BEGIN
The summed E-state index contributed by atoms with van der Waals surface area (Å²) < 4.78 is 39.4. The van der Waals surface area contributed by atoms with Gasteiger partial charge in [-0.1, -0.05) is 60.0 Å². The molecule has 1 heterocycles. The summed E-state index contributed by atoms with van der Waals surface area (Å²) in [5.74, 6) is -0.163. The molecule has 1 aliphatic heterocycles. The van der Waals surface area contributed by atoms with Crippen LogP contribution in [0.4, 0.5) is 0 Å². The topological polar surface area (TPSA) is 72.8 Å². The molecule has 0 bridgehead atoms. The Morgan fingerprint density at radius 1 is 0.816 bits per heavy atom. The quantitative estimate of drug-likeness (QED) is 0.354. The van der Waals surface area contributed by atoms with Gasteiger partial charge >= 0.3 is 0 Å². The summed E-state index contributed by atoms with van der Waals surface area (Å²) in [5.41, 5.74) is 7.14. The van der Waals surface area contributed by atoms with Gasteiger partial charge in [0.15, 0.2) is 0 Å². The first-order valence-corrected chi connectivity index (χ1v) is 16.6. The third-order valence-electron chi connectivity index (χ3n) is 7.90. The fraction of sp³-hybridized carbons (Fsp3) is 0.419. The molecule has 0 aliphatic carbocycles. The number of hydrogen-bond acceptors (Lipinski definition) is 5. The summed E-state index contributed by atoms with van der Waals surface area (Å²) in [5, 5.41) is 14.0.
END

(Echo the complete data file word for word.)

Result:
The summed E-state index contributed by atoms with van der Waals surface area (Å²) < 4.78 is 39.4. The van der Waals surface area contributed by atoms with Gasteiger partial charge in [-0.1, -0.05) is 60.0 Å². The molecule has 1 heterocycles. The summed E-state index contributed by atoms with van der Waals surface area (Å²) in [5.74, 6) is -0.163. The molecule has 1 aliphatic heterocycles. The van der Waals surface area contributed by atoms with Crippen LogP contribution in [0.4, 0.5) is 0 Å². The topological polar surface area (TPSA) is 72.8 Å². The molecule has 0 bridgehead atoms. The Morgan fingerprint density at radius 1 is 0.816 bits per heavy atom. The quantitative estimate of drug-likeness (QED) is 0.354. The van der Waals surface area contributed by atoms with Gasteiger partial charge >= 0.3 is 0 Å². The summed E-state index contributed by atoms with van der Waals surface area (Å²) in [5.41, 5.74) is 7.14. The van der Waals surface area contributed by atoms with Gasteiger partial charge in [0.15, 0.2) is 0 Å². The first-order valence-corrected chi connectivity index (χ1v) is 16.6. The third-order valence-electron chi connectivity index (χ3n) is 7.90. The fraction of sp³-hybridized carbons (Fsp3) is 0.419. The molecule has 0 aliphatic carbocycles. The number of hydrogen-bond acceptors (Lipinski definition) is 5. The summed E-state index contributed by atoms with van der Waals surface area (Å²) in [5, 5.41) is 14.0.